IBM: Think Big, Harder, Slower

February 28, 2015

i read “IBM Says Cloud, Mobile, and Data Businesses Will Reach $40 Billion by 2018.” The write up reports that IBM has some “strategic imperative.” I assumed that sustainable revenue growth and healthy profits were important. Well, maybe.

Computing and IT services giant IBM will spend $4 billion on its cloud services, data analytics and mobile businesses in a bid to turn it into what CEO Ginni Rometty said will be a $40-billion-a-year-in-revenue business by 2018. On a conference call ahead of its annual investors presentation in New York, Rometty said the three businesses, which she referred to as IBM’s “strategic imperatives,” have grown in overall importance as it has divested itself of its older traditional business units. Five years ago the divisions amounted to 13 percent of IBM’s sales, Rometty said. By the start of 2015 they accounted for 27 percent.

Not long ago, Watson was going to be a $10 billion business. IBM should be proud of these projections.

The hitch in the cloud, analytics, and mobile git along is that there are a few other outfits with the same idea. A couple of these companies seem to have some traction in the cloud and mobile markets.

With regard to analytics, IBM has some useful technologies. The problem is that the company does not know how to deliver solutions that generate sustainable revenue. As a result, a number of smaller firms are jockeying for lucrative US government contracts and deals with smaller firms eager to take advantage of more advantageous prices for comparable services.

The write up points out:

Rometty said IBM will also do more partnerships with other companies similar to deals announced last year with Apple to jointly sell and develop mobile software, and a deal announced earlier this month with SoftBank to bring the Watson cognitive computing system to Japan. The result, she said, will be “IBM reinvented again.”

Sounds great. Like HP, IBM is doing MBAish activities. Stakeholders will be looking for answers about job security, stock and dividends, and sustainable growth. So far I see marketing, stock buybacks, and fast dancing.

I don’t want to dance with Watson, the system that generates recipes requiring tamarind. Judging from the comments on the Alliance@IBM Web site, there are some internal issues that IBM must manage as well.

Stephen E Arnold, February 28, 2015

Taxonomy Turmoil: Good Enough May Be Too Much

February 28, 2015

For years, I have posted a public indexing Overflight. You can examine the selected outputs at this Overflight link. (My non public system is more robust, but the public service is a useful temperature gauge for a slice of the content processing sector.)

When it comes to indexing, most vendors provide keyword, concept tagging, and entity extraction. But are these tags spot on? No, most are good enough.

image

A happy quack to Jackson Taylor for this “good enough” cartoon. The salesman makes it clear that good enough is indeed good enough in today’s marketing enabled world.

I chose about 50 companies that asserted their systems performed some type of indexing or taxonomy function. I learned that the taxonomy business is “about to explode.” I find that to be either an interesting investment tip or a statement that is characteristic of content processing optimists.

Like search and retrieval, plugging in “concepts” or other index terms is a utility function. For example, if one indexes each word in an article appearing in this blog, the article might be about another subject. For example, in this post, I am talking about Overflight, but the real topic is the broader use of metadata in information retrieval systems. I could assign the term “faceted navigation” to this article as a way to mark this article as germane to point and click navigation systems.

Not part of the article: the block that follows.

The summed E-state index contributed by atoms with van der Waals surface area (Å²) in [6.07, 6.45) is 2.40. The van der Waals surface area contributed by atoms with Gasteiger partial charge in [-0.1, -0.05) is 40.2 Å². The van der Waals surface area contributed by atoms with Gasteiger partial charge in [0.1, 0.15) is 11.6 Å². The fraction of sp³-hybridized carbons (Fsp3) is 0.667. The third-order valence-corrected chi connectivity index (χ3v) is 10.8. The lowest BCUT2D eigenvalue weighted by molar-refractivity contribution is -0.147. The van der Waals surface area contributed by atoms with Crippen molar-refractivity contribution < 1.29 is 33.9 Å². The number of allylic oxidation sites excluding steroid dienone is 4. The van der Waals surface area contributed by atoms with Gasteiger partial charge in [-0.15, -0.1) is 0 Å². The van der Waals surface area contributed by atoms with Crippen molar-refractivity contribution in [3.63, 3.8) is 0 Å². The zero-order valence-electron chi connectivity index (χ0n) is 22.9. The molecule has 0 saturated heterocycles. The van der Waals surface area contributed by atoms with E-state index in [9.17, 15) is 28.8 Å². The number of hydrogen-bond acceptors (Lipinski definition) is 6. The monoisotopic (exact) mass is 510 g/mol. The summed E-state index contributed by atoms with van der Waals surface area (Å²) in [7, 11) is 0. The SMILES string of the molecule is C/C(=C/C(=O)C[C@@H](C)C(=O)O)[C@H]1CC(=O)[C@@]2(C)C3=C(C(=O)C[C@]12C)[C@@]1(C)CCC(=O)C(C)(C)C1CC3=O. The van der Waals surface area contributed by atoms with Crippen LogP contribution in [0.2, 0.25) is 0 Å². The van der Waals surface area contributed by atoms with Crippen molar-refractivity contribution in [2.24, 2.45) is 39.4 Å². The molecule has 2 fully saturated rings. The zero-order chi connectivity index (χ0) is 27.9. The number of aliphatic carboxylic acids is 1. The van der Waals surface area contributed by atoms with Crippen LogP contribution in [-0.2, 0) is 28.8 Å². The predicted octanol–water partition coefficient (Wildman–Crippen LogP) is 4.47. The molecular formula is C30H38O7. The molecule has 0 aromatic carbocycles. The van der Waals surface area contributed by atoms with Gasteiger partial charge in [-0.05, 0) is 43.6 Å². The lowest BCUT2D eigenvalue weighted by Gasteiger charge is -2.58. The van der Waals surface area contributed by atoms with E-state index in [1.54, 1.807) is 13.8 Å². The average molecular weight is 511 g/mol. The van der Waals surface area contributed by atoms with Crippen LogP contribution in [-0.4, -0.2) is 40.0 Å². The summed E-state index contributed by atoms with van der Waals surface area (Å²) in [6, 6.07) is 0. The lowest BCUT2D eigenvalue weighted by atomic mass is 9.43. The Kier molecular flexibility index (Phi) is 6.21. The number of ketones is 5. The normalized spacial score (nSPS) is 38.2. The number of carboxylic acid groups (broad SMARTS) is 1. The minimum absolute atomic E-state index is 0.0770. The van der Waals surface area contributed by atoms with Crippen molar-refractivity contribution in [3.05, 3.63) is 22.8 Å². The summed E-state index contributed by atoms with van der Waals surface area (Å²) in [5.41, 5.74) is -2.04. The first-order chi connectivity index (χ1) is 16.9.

If you examine the “reports” Overflight outputs for each of the companies, you will discover several interesting things as I did on February 28, 2015 when I assembled this short article.

  1. Mergers or buying failed vendors at fire sale prices are taking places. Examples include Lucidea’s purchase of Cuadra and InMagic. Both of these firms are anchored in traditional indexing methods and seemed to be within a revenue envelope until their sell out. Business Objects acquired Inxight and then SAP acquired Business Objects. Bouvet acquired Ontopia. Teradata acquired Revelytix
  2. Moving indexing into open source. Thomson Reuters acquired ClearForest and made most of the technology available as OpenCalais. OpenText, a rollup outfit, acquired Nstein. SAS acquired Teragram. Smartlogic acquired Schemalogic. (A free report about Schemalogic is available at www.xenky.com/vendor-profiles.)
  3. A number of companies just failed, shut down, or went quiet. These include Active Classification, Arikus, Arity, Forth ICA, MaxThink, Millennium Engineering, Navigo, Progris, Protege, punkt.net, Questans, Quiver, Reuse Company, Sandpiper,
  4. The indexing sector includes a number of companies my non public system monitors; for example, the little known Data Harmony with six figure revenues after decades of selling really hard to traditional publishers. Conclusion: Indexing is a tough business to keep afloat.

There are numerous vendors who assert their systems perform indexing, entity, and metadata extraction. More than 18 of these companies are profiled in CyberOSINT, my new monograph. Oracle owns Triple Hop, RightNow, and Endeca. Each of these acquired companies performs indexing and metadata operations. Even the mashed potatoes search solution from Microsoft includes indexing tools. The proprietary XML data management vendor MarkLogic asserts that it performs indexing operations on content stored in its repository. Conclusion: More cyber oriented firms are likely to capture the juicy deals.